Drug flops from 2004 haunt AstraZeneca investors
* Standalone strategy hinges on new drugs delivering
* AstraZeneca has had more than fair share of flops in past
* Experiences with Exanta, other failures haunt company
LONDON, May 20 (Reuters) - AstraZeneca's confidence in its promising new drugs may have seen off Pfizer's $118 billion takeover bid for now, but investors are left contemplating the lessons from 2004, when it was also trumpeting its product pipeline.
AstraZeneca became renowned a decade ago for talking up the prospects for its new treatments under former chief executive Tom McKillop, only to see key experimental medicines tumble like ninepins in a series of development setbacks.
By the time McKillop left in 2006 to chair the ill-fated Royal Bank of Scotland, its new drug pipeline was fractured and AstraZeneca had a reputation for dismal research productivity that it has only recently started to shake off.
The biggest pipeline wipe-out came in 2004 when Exanta, which could have been the first of a new class of oral anticoagulants to reach the market, was deemed too dangerous by U.S. experts.
Since then AstraZeneca has continued to have more than its fair share of late-stage drug failures, including products for diabetes, stroke, depression and rheumatoid arthritis, all of which were once seen as potential multibillion-dollar sellers.
That track record has not been forgotten by investors who remain sceptical about the claims for a line-up of life-saving new treatments that have featured prominently in the battle to win hearts and minds in recent weeks.
In its fightback against Pfizer, AstraZeneca's current CEO Pascal Soriot made bullish pipeline projections a central plank of his defence, predicting a 75 percent increase in annual sales to $45 billion by 2023.
AstraZeneca Chairman Leif Johansson told Reuters on Monday that his firm was now "the most transparent pharmaceutical company in the whole world", following its decision to publish its 10-year planning forecasts on May 6.
The challenge for Soriot and Johansson is to make good on that promise.
"The problem with putting big sales numbers out there is you have to live up to them. If anyone believes the industry has suddenly become less risky, they are misguided," said Mark Clark, an analyst at Deutsche Bank.
"It is not just the risk of your own product, there is also fast-follower risk these days, because rival companies are increasingly hot on the heels of a new idea."
There is a good reason why, in normal times, drugmakers like to keep much of their early research under wraps, since they are fearful that promising too much simply sets them up for a fall, as AstraZeneca found out a decade ago.
While investors agree AstraZeneca has some promising new drugs, especially for cancer, they view the 2023 forecasts as highly speculative and no sure bet to propel the shares to Pfizer's 55 pounds-per-share offer level.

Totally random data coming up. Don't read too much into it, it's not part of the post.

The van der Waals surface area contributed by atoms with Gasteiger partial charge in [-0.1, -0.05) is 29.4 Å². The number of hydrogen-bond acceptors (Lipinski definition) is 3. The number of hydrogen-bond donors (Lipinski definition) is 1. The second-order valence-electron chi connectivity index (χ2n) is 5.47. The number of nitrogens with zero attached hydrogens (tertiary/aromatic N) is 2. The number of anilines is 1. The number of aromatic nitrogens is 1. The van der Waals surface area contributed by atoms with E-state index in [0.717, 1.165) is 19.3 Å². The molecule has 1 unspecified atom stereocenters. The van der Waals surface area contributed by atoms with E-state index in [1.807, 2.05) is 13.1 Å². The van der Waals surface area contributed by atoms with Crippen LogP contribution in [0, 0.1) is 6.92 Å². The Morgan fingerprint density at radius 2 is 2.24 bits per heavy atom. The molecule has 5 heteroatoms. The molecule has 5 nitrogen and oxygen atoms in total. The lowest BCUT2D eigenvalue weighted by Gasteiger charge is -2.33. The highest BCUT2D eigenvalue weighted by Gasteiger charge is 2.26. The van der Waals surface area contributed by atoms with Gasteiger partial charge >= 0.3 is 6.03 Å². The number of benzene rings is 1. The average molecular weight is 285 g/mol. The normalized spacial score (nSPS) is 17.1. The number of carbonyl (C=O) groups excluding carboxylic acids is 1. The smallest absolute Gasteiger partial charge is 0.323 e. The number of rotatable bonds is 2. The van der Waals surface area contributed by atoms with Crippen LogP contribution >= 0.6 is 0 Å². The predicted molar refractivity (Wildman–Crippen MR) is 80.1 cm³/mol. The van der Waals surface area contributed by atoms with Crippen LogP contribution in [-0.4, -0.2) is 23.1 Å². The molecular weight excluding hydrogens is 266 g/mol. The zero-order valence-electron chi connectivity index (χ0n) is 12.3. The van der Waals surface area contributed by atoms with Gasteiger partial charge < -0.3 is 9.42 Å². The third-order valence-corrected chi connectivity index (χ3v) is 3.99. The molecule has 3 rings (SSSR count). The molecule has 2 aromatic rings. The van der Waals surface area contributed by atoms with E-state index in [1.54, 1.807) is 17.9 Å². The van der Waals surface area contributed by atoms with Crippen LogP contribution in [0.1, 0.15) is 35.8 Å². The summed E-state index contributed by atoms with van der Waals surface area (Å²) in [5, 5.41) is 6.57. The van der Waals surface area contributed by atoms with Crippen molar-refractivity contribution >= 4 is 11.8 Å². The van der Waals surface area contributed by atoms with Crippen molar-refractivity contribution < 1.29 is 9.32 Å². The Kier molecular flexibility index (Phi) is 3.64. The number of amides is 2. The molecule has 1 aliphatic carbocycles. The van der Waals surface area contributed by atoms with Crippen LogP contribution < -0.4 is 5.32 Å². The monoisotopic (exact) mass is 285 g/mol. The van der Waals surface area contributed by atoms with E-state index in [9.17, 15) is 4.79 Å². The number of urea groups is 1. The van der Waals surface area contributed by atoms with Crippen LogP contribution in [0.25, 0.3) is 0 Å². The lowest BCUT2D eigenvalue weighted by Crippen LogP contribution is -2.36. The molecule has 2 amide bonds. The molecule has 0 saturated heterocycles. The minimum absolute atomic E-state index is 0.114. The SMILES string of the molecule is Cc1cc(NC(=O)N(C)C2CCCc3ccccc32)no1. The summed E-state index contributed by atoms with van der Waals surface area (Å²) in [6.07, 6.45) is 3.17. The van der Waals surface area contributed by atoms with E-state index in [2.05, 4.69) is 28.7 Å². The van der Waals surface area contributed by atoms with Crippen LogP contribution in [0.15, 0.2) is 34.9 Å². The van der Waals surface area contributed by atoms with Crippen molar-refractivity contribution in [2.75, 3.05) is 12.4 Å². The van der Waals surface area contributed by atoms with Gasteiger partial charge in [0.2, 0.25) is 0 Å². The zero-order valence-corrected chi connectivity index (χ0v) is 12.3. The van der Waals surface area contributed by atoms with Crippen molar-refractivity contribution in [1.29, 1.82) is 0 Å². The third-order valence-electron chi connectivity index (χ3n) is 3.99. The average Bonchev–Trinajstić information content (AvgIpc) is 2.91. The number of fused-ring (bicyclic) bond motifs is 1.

The valuation gap between AstraZeneca's current share price and Pfizer's offer is currently more than $25 billion.
"I do not know whether AstraZeneca will hit their 2023 sales target, but I do know that 2023 is a long way off, and such success is far from certain," said one top-10 shareholder.
Some of AstraZeneca's biggest sales projections are for its new immunotherapy drugs for cancer, such as MEDI4736, which it believes could achieve peak sales of $6.5 billion a year.
But AstraZeneca is lagging rivals such as Bristol-Myers Squibb, Merck & Co and Roche in the field of tapping the immune system to fight cancer, and its attempts to catch up hinge critically on the power of clinical trial results.
Some of that data will be presented at an American Society of Clinical Oncology (ASCO) conference on May 30-June 3.
"They've clearly implied there's going to be very positive data, and it had better look bloody good," said one top-30 investor.
Converting promising early research into winning commercial products is a growing challenge for drugmakers, reflecting both increasing scientific competition in hot areas like oncology but also the high hurdle set by governments and insurers in paying for expensive new drugs.
That is equally true in other areas where AstraZeneca has flagged promising pipeline assets, such as respiratory drugs, where it is up against powerful players like GlaxoSmithKline that have their own products in development.
Some analysts, like Citi's Andrew Baum, reckon AstraZeneca does have a truly impressive pipeline, though even his 49 pounds-a-share valuation for the shares on a standalone basis remains short of the 55 pounds offered by Pfizer.
Bernstein analyst Tim Anderson is more cautious, writing in a note that AstraZeneca's "track record in R&D is not exactly a shining star, and this may have at least some predictive value".
That view may resonate with the fund manager who commented back in 2004: "AstraZeneca looked like it had a great pipeline, but suddenly it doesn't look quite as good any more." (Additional reporting by Chris Vellacott; Editing by Will Waterman)